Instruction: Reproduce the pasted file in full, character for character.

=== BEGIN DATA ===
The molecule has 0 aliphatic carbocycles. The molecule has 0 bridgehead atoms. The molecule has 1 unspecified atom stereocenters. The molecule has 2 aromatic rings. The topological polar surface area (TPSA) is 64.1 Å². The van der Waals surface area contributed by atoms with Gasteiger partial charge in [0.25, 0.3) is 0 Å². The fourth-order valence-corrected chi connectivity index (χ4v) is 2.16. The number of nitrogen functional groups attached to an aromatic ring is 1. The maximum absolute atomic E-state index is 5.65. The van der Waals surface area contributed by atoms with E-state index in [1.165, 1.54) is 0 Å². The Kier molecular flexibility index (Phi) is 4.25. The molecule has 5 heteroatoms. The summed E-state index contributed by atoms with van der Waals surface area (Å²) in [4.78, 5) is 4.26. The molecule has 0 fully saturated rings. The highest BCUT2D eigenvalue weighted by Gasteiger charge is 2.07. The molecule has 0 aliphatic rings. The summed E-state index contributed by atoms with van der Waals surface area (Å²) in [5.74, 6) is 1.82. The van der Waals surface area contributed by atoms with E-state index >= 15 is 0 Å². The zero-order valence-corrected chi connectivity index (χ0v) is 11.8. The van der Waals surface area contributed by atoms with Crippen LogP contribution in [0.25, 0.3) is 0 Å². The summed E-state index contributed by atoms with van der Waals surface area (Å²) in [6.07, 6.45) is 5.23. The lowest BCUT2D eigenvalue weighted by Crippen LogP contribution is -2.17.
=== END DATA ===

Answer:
The molecule has 0 aliphatic carbocycles. The molecule has 0 bridgehead atoms. The molecule has 1 unspecified atom stereocenters. The molecule has 2 aromatic rings. The topological polar surface area (TPSA) is 64.1 Å². The van der Waals surface area contributed by atoms with Gasteiger partial charge in [0.25, 0.3) is 0 Å². The fourth-order valence-corrected chi connectivity index (χ4v) is 2.16. The number of nitrogen functional groups attached to an aromatic ring is 1. The maximum absolute atomic E-state index is 5.65. The van der Waals surface area contributed by atoms with E-state index in [1.165, 1.54) is 0 Å². The Kier molecular flexibility index (Phi) is 4.25. The molecule has 5 heteroatoms. The summed E-state index contributed by atoms with van der Waals surface area (Å²) in [4.78, 5) is 4.26. The molecule has 0 fully saturated rings. The highest BCUT2D eigenvalue weighted by Gasteiger charge is 2.07. The molecule has 0 aliphatic rings. The summed E-state index contributed by atoms with van der Waals surface area (Å²) in [5.74, 6) is 1.82. The van der Waals surface area contributed by atoms with E-state index >= 15 is 0 Å². The zero-order valence-corrected chi connectivity index (χ0v) is 11.8. The van der Waals surface area contributed by atoms with Crippen LogP contribution in [0.25, 0.3) is 0 Å². The summed E-state index contributed by atoms with van der Waals surface area (Å²) in [6.07, 6.45) is 5.23. The lowest BCUT2D eigenvalue weighted by Crippen LogP contribution is -2.17.